Massachusetts was one of the first states in the US to begin a “comprehensive” contact tracing program. Yet, it continues to have difficulty reaching a substantial number of contacts by phone. The chief medical officer of Partners in Health, Dr. Joia Mukherjee, told Boston25 News, “We’d like to have a higher rate. We’re still missing 30 to 40 percent of the people who aren’t picking up the phone.” They have only hired about 1,000 contact tracers to supplement their public health department.

Louisiana has spent millions on contact tracing but is unable to get people to answer their phones, reaching less than 50 percent of infected people. Figures are similar in other states.

Austin, Texas, has seen hospital admissions increase by 90 percent since the end of May. According to the Austin Public Health department, admissions for COVID-19 to Travis county hospitals have nearly tripled averaging 25 to 30 per day. The ICU bed occupancy has risen 150 percent, and ventilator use is up 75 percent.

Dr. Mark Escott, Travis County’s Health Authority, explained to the local news media, KXAN, affiliated with NBC, that contact tracing efforts are proving to be ineffective. “When we look at the efficacy of contact tracing in other countries where it worked, that contact tracing happened when the places generally were shut down, when people weren’t moving around. That’s not what we’re doing here. Things have still opened, and we’re trying to contact trace at the same time we’re getting hundreds, or perhaps a thousand cases a day being reported. I’m not sure that’s going to give us what we need.”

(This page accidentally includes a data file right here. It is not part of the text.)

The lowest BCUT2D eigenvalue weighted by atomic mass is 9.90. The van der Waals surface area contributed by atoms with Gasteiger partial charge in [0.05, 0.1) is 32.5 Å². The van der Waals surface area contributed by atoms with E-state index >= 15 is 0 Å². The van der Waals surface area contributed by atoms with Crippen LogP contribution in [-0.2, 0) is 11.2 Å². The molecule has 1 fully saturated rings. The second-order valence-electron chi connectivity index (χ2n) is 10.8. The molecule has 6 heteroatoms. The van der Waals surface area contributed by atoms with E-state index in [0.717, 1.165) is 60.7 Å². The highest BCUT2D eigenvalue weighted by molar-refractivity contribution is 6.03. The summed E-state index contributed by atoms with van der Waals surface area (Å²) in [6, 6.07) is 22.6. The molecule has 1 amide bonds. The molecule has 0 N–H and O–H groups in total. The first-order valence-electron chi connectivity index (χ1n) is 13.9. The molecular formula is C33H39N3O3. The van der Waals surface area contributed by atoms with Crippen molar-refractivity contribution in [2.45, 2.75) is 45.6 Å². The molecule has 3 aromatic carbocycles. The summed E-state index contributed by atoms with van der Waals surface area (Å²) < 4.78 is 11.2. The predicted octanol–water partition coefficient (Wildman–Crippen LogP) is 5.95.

Tom Frieden, the former director of the Centers for Disease Control and Prevention, told STAT News back in April, that once the US is passed the surge and in the suppression phase, using the usual military parlance, it would need an army of 300,000 people to battle and suppress the transmission of the virus effectively. Assuredly skeptical, he said, “until the federal response is more coherent, each state is going to be on its own.” Dr. Robert Redfield, Director of the CDC, told Congress on Tuesday, as of June 23, 2020, the United States has about 28,000 contact tracers. This is an increase from only 6,000 in January, but far short of the number cited by Frieden.

Marcus Plescia, chief medical officer of the Association of State and Territorial Health Officials, said about contact tracing, “This is going to test the capacity of the existing public health system. I don’t know if we have enough staff in the public health department to do that.”

It should be clear that the lack of a large cadre of contact tracers is not an oversight. With massive funding available to police departments and free cash infused into the markets, this is part and parcel of the herd immunity policy.

Comparing countries that have adopted more stringent public health measures and those that chose a policy of herd immunity is instructive. South Korea and Germany (very belatedly) have carried out extensive testing of their population, as the ratio of number tested to positive cases detected is above 100. Meanwhile, Sweden and the United States have, despite claims by the Trump administration, been running near or below ten tests per positive case. The implication here is that there is insufficient testing being conducted.